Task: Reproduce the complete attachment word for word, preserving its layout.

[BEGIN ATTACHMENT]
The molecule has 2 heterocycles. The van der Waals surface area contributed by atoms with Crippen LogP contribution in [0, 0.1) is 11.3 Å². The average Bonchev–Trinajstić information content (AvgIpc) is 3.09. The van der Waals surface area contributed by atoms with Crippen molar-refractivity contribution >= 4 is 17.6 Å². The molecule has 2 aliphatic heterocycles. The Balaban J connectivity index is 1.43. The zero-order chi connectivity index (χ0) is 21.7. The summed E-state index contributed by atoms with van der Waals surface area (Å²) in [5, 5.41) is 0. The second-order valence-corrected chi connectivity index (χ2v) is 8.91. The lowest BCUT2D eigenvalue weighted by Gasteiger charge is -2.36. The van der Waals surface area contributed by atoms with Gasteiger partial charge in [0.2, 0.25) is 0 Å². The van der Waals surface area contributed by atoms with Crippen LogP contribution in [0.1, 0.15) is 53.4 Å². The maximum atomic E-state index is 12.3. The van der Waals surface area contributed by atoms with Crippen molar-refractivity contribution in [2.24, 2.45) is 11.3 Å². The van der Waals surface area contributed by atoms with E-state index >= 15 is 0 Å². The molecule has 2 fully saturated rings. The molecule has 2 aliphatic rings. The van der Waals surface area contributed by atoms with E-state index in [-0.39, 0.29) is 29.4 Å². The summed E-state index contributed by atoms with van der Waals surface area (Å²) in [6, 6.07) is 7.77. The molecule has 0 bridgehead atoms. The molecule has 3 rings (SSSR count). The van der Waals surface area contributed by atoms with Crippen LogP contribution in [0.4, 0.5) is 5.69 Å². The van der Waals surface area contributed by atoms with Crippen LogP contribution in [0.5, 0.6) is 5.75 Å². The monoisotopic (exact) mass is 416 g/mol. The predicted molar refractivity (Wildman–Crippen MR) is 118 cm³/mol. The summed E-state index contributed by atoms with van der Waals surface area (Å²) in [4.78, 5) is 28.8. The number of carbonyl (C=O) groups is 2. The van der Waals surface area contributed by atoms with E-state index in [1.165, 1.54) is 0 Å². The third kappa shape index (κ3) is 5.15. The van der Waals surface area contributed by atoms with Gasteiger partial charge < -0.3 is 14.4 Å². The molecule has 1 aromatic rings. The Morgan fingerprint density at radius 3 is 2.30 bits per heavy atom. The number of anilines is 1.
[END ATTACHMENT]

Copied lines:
The molecule has 2 heterocycles. The van der Waals surface area contributed by atoms with Crippen LogP contribution in [0, 0.1) is 11.3 Å². The average Bonchev–Trinajstić information content (AvgIpc) is 3.09. The van der Waals surface area contributed by atoms with Crippen molar-refractivity contribution >= 4 is 17.6 Å². The molecule has 2 aliphatic heterocycles. The Balaban J connectivity index is 1.43. The zero-order chi connectivity index (χ0) is 21.7. The summed E-state index contributed by atoms with van der Waals surface area (Å²) in [5, 5.41) is 0. The second-order valence-corrected chi connectivity index (χ2v) is 8.91. The lowest BCUT2D eigenvalue weighted by Gasteiger charge is -2.36. The van der Waals surface area contributed by atoms with Gasteiger partial charge in [0.2, 0.25) is 0 Å². The van der Waals surface area contributed by atoms with Crippen LogP contribution in [0.1, 0.15) is 53.4 Å². The maximum atomic E-state index is 12.3. The van der Waals surface area contributed by atoms with Crippen molar-refractivity contribution in [2.24, 2.45) is 11.3 Å². The van der Waals surface area contributed by atoms with E-state index >= 15 is 0 Å². The molecule has 2 fully saturated rings. The molecule has 2 aliphatic rings. The van der Waals surface area contributed by atoms with E-state index in [-0.39, 0.29) is 29.4 Å². The summed E-state index contributed by atoms with van der Waals surface area (Å²) in [6, 6.07) is 7.77. The molecule has 0 bridgehead atoms. The molecule has 3 rings (SSSR count). The van der Waals surface area contributed by atoms with Crippen LogP contribution in [0.4, 0.5) is 5.69 Å². The van der Waals surface area contributed by atoms with Crippen LogP contribution in [0.5, 0.6) is 5.75 Å². The monoisotopic (exact) mass is 416 g/mol. The predicted molar refractivity (Wildman–Crippen MR) is 118 cm³/mol. The summed E-state index contributed by atoms with van der Waals surface area (Å²) in [4.78, 5) is 28.8. The number of carbonyl (C=O) groups is 2. The van der Waals surface area contributed by atoms with E-state index in [1.165, 1.54) is 0 Å². The third kappa shape index (κ3) is 5.15. The van der Waals surface area contributed by atoms with Gasteiger partial charge < -0.3 is 14.4 Å². The molecule has 1 aromatic rings. The Morgan fingerprint density at radius 3 is 2.30 bits per heavy atom. The number of anilines is 1.